I already miss Voyager. Not that I ever met her, but I followed her progress from her youngest days and to when she was a curious youngster flirting with Jupiter and Saturn, to her more circumspect considerations of the outer gas giants. An extension of human curiosity itself, Voyager 1, like the Energizer Bunny, just kept going and going and going, revealing a solar system more beautiful and complex than we earth-bound denizens knew. And she didn’t see God. Ancient people had always supposed, given the human disposition to climbing, that God was somewhere above us. Even the discovery that we live on a globe didn’t really change that—we are still down here, so God must still be up there. Voyager 1 has traveled 11 billion miles with nary a glance at the divine, and she is now the first human-made object, besides perhaps God, to exit the solar system.
Space has always been a personal fascination. I took astronomy both in a Cold War era high school that actually had a working planetarium (in a very moderate-income town, even!), and in college (where there was no planetarium). In unguarded moments I even considered astronomy as a career. I don’t have the “right stuff” to be an astronaut, but I can stare at the sky for hours and wonder. Voyager was out there doing things I’d never do, seeing what I could never see, experiencing the deathly frigidity of cold, cold space. And now she’s leaving home. No one is certain how long she’ll keep serving humanity with new images and information. It will take her a long, long time to reach anywhere else, unless she’s abducted by aliens. In the meantime, all of us down here will age and die, as will the next few generations. Voyager will simply keep going.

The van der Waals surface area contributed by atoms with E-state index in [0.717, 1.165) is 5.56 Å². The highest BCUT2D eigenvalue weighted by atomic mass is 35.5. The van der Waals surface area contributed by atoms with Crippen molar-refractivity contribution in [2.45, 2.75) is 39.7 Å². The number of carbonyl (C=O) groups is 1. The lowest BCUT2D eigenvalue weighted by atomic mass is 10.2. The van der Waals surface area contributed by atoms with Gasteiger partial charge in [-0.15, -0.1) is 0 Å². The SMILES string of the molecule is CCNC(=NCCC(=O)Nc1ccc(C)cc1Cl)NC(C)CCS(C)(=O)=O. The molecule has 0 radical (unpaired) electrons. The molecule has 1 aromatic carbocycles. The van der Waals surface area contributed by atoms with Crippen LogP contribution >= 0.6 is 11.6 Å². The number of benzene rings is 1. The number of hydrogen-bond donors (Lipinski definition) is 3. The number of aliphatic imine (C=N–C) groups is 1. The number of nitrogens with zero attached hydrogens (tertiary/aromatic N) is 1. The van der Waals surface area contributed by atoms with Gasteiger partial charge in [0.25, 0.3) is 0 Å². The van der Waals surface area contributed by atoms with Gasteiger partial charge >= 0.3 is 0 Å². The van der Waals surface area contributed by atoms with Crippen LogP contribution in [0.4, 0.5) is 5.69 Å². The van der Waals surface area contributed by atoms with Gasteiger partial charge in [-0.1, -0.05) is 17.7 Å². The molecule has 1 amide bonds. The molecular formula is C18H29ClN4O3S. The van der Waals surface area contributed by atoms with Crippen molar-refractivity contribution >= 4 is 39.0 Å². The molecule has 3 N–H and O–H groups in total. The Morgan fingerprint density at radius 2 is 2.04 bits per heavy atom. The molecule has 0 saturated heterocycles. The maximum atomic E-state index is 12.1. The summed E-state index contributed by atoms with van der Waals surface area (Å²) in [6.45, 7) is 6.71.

Space is beautiful in its solitude. The objects that we’ve glimpsed out there have been full of wonder and mystery. Still, we are told, it is mostly empty space. Or dark matter. Perhaps because of the active volcanos on our own planet we were once told that Hell lay under our feet. There is a fiery world below, to be sure, as science has demonstrated. We call it the mantel rather than Hell, and visits to it are decidedly short-lived rather than eternal, but ancient religious thinkers got the temperature about right. If the analogy holds, Voyager 1 may yet meet some kind of deity out there. She, after all, has escaped the solar system and has slipped into Heaven. In order to explore eternity, we need to boldly let her go where no device has gone before. Although I never really knew her, I already miss Voyager 1 badly.